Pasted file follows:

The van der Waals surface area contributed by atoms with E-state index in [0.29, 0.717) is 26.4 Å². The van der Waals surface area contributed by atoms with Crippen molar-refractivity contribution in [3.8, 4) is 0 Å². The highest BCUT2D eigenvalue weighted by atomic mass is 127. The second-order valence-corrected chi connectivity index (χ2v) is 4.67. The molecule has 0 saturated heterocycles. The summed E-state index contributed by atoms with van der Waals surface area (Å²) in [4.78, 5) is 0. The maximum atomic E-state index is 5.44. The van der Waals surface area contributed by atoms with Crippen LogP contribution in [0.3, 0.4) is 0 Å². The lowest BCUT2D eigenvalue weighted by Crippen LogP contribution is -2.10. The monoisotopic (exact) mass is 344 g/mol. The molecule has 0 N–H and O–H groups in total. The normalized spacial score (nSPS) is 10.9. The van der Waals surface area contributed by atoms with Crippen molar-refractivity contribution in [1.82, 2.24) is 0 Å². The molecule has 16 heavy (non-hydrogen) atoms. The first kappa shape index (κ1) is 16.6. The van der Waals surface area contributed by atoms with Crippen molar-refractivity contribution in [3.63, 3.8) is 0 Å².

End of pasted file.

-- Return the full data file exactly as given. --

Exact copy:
The van der Waals surface area contributed by atoms with E-state index in [0.29, 0.717) is 26.4 Å². The van der Waals surface area contributed by atoms with Crippen molar-refractivity contribution in [3.8, 4) is 0 Å². The highest BCUT2D eigenvalue weighted by atomic mass is 127. The second-order valence-corrected chi connectivity index (χ2v) is 4.67. The molecule has 0 saturated heterocycles. The summed E-state index contributed by atoms with van der Waals surface area (Å²) in [4.78, 5) is 0. The maximum atomic E-state index is 5.44. The van der Waals surface area contributed by atoms with Crippen LogP contribution in [0.3, 0.4) is 0 Å². The lowest BCUT2D eigenvalue weighted by Crippen LogP contribution is -2.10. The monoisotopic (exact) mass is 344 g/mol. The molecule has 0 N–H and O–H groups in total. The normalized spacial score (nSPS) is 10.9. The van der Waals surface area contributed by atoms with Crippen molar-refractivity contribution in [1.82, 2.24) is 0 Å². The molecule has 16 heavy (non-hydrogen) atoms. The first kappa shape index (κ1) is 16.6. The van der Waals surface area contributed by atoms with Crippen molar-refractivity contribution in [3.63, 3.8) is 0 Å².